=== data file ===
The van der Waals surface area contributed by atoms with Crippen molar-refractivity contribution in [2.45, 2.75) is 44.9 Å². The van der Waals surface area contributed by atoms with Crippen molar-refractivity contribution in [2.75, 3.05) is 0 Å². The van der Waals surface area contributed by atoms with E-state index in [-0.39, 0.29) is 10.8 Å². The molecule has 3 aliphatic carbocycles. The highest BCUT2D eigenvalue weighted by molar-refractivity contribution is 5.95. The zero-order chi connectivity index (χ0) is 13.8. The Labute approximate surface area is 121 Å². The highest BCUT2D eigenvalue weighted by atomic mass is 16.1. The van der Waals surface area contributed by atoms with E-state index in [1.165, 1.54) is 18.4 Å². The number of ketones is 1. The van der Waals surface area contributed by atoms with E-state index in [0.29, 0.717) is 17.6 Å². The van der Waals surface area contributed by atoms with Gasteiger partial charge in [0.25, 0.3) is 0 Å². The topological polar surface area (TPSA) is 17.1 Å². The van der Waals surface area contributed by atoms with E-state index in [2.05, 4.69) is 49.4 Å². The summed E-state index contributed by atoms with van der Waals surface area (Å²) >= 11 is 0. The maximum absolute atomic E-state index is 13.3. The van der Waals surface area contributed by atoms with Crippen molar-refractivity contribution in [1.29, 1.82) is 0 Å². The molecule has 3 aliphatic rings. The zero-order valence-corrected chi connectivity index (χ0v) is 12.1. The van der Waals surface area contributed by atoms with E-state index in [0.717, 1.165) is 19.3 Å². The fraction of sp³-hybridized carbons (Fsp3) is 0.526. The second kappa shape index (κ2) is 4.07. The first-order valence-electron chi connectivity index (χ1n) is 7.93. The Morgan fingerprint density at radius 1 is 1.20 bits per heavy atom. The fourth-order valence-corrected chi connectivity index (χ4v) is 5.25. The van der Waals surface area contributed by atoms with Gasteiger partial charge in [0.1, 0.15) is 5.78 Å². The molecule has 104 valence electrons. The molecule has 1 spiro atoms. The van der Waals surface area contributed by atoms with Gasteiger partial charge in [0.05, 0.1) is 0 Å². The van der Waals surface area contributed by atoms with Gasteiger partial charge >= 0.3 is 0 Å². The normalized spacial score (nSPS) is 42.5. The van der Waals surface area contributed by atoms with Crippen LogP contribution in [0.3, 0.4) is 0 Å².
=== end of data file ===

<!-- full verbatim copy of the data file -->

The van der Waals surface area contributed by atoms with Crippen molar-refractivity contribution in [2.45, 2.75) is 44.9 Å². The van der Waals surface area contributed by atoms with Crippen molar-refractivity contribution in [2.75, 3.05) is 0 Å². The van der Waals surface area contributed by atoms with E-state index in [-0.39, 0.29) is 10.8 Å². The molecule has 3 aliphatic carbocycles. The highest BCUT2D eigenvalue weighted by molar-refractivity contribution is 5.95. The zero-order chi connectivity index (χ0) is 13.8. The Labute approximate surface area is 121 Å². The highest BCUT2D eigenvalue weighted by atomic mass is 16.1. The van der Waals surface area contributed by atoms with E-state index in [1.165, 1.54) is 18.4 Å². The number of ketones is 1. The van der Waals surface area contributed by atoms with E-state index in [0.29, 0.717) is 17.6 Å². The van der Waals surface area contributed by atoms with Gasteiger partial charge in [0.25, 0.3) is 0 Å². The topological polar surface area (TPSA) is 17.1 Å². The van der Waals surface area contributed by atoms with E-state index in [2.05, 4.69) is 49.4 Å². The summed E-state index contributed by atoms with van der Waals surface area (Å²) >= 11 is 0. The maximum absolute atomic E-state index is 13.3. The van der Waals surface area contributed by atoms with Crippen molar-refractivity contribution in [1.29, 1.82) is 0 Å². The molecule has 3 aliphatic rings. The zero-order valence-corrected chi connectivity index (χ0v) is 12.1. The van der Waals surface area contributed by atoms with E-state index in [0.717, 1.165) is 19.3 Å². The fraction of sp³-hybridized carbons (Fsp3) is 0.526. The second kappa shape index (κ2) is 4.07. The first-order valence-electron chi connectivity index (χ1n) is 7.93. The Morgan fingerprint density at radius 1 is 1.20 bits per heavy atom. The fourth-order valence-corrected chi connectivity index (χ4v) is 5.25. The van der Waals surface area contributed by atoms with Gasteiger partial charge in [0.1, 0.15) is 5.78 Å². The molecule has 104 valence electrons. The molecule has 1 spiro atoms. The van der Waals surface area contributed by atoms with Gasteiger partial charge in [0.05, 0.1) is 0 Å². The van der Waals surface area contributed by atoms with Gasteiger partial charge >= 0.3 is 0 Å². The normalized spacial score (nSPS) is 42.5. The van der Waals surface area contributed by atoms with Crippen LogP contribution in [0.3, 0.4) is 0 Å².